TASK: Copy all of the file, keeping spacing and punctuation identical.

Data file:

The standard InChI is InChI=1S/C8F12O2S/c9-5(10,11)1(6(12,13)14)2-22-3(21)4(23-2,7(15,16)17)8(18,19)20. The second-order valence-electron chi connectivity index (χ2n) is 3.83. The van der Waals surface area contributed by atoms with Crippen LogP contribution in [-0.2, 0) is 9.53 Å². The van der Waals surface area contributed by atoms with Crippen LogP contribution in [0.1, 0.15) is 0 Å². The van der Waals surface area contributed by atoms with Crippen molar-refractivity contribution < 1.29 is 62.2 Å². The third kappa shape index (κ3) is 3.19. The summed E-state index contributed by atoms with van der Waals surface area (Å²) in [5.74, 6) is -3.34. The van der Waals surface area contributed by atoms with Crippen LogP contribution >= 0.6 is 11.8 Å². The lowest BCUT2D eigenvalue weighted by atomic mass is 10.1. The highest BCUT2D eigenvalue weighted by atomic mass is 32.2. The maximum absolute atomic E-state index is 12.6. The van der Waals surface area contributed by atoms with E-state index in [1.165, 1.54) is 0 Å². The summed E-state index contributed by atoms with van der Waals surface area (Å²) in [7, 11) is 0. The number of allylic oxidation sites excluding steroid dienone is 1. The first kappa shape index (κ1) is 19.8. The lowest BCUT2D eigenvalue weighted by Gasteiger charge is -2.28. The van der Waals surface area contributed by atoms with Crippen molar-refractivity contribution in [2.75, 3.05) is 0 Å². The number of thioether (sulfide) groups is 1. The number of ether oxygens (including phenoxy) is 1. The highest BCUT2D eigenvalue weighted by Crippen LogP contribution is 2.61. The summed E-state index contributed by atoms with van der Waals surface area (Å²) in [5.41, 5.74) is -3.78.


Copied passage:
The standard InChI is InChI=1S/C8F12O2S/c9-5(10,11)1(6(12,13)14)2-22-3(21)4(23-2,7(15,16)17)8(18,19)20. The second-order valence-electron chi connectivity index (χ2n) is 3.83. The van der Waals surface area contributed by atoms with Crippen LogP contribution in [-0.2, 0) is 9.53 Å². The van der Waals surface area contributed by atoms with Crippen LogP contribution in [0.1, 0.15) is 0 Å². The van der Waals surface area contributed by atoms with Crippen molar-refractivity contribution < 1.29 is 62.2 Å². The third kappa shape index (κ3) is 3.19. The summed E-state index contributed by atoms with van der Waals surface area (Å²) in [5.74, 6) is -3.34. The van der Waals surface area contributed by atoms with Crippen LogP contribution >= 0.6 is 11.8 Å². The lowest BCUT2D eigenvalue weighted by atomic mass is 10.1. The highest BCUT2D eigenvalue weighted by atomic mass is 32.2. The maximum absolute atomic E-state index is 12.6. The van der Waals surface area contributed by atoms with E-state index in [1.165, 1.54) is 0 Å². The summed E-state index contributed by atoms with van der Waals surface area (Å²) in [7, 11) is 0. The number of allylic oxidation sites excluding steroid dienone is 1. The first kappa shape index (κ1) is 19.8. The lowest BCUT2D eigenvalue weighted by Gasteiger charge is -2.28. The van der Waals surface area contributed by atoms with Crippen molar-refractivity contribution in [2.75, 3.05) is 0 Å². The number of thioether (sulfide) groups is 1. The number of ether oxygens (including phenoxy) is 1. The highest BCUT2D eigenvalue weighted by Crippen LogP contribution is 2.61. The summed E-state index contributed by atoms with van der Waals surface area (Å²) in [5.41, 5.74) is -3.78.